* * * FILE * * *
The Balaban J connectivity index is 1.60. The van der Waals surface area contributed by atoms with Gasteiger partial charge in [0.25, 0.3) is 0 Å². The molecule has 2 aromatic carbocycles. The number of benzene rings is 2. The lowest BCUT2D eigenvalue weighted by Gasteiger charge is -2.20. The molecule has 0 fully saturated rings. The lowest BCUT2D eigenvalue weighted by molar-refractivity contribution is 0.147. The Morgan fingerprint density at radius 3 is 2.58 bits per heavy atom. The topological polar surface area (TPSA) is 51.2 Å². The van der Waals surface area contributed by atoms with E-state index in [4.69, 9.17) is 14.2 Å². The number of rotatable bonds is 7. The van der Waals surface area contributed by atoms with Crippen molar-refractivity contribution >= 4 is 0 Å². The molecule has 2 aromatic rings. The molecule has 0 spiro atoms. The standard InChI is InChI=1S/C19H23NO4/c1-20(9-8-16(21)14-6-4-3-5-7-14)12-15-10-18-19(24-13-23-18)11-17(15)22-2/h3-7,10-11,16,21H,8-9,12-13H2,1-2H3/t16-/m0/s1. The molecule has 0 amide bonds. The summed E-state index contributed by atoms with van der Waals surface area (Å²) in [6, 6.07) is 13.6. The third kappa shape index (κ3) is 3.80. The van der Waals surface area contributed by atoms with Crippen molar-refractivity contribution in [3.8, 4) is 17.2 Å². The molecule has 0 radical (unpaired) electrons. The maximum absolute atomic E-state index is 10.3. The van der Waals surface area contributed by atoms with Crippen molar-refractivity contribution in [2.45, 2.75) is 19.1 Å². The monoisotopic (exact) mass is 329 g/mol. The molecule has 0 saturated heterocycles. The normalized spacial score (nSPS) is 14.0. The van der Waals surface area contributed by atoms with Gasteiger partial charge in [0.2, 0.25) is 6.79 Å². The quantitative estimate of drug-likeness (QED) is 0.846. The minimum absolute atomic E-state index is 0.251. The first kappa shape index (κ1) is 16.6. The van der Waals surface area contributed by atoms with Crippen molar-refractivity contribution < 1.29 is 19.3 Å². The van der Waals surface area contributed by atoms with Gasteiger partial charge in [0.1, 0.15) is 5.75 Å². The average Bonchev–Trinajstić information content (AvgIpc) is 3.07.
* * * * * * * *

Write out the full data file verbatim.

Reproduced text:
The Balaban J connectivity index is 1.60. The van der Waals surface area contributed by atoms with Gasteiger partial charge in [0.25, 0.3) is 0 Å². The molecule has 2 aromatic carbocycles. The number of benzene rings is 2. The lowest BCUT2D eigenvalue weighted by Gasteiger charge is -2.20. The molecule has 0 fully saturated rings. The lowest BCUT2D eigenvalue weighted by molar-refractivity contribution is 0.147. The Morgan fingerprint density at radius 3 is 2.58 bits per heavy atom. The topological polar surface area (TPSA) is 51.2 Å². The van der Waals surface area contributed by atoms with E-state index in [4.69, 9.17) is 14.2 Å². The number of rotatable bonds is 7. The van der Waals surface area contributed by atoms with Crippen molar-refractivity contribution >= 4 is 0 Å². The molecule has 2 aromatic rings. The molecule has 0 spiro atoms. The standard InChI is InChI=1S/C19H23NO4/c1-20(9-8-16(21)14-6-4-3-5-7-14)12-15-10-18-19(24-13-23-18)11-17(15)22-2/h3-7,10-11,16,21H,8-9,12-13H2,1-2H3/t16-/m0/s1. The molecule has 0 amide bonds. The summed E-state index contributed by atoms with van der Waals surface area (Å²) in [6, 6.07) is 13.6. The third kappa shape index (κ3) is 3.80. The van der Waals surface area contributed by atoms with Crippen molar-refractivity contribution in [3.8, 4) is 17.2 Å². The molecule has 0 radical (unpaired) electrons. The maximum absolute atomic E-state index is 10.3. The van der Waals surface area contributed by atoms with Crippen molar-refractivity contribution in [2.45, 2.75) is 19.1 Å². The monoisotopic (exact) mass is 329 g/mol. The molecule has 0 saturated heterocycles. The normalized spacial score (nSPS) is 14.0. The van der Waals surface area contributed by atoms with Gasteiger partial charge in [0.2, 0.25) is 6.79 Å². The quantitative estimate of drug-likeness (QED) is 0.846. The minimum absolute atomic E-state index is 0.251. The first kappa shape index (κ1) is 16.6. The van der Waals surface area contributed by atoms with Crippen molar-refractivity contribution < 1.29 is 19.3 Å². The van der Waals surface area contributed by atoms with Gasteiger partial charge in [0.1, 0.15) is 5.75 Å². The average Bonchev–Trinajstić information content (AvgIpc) is 3.07.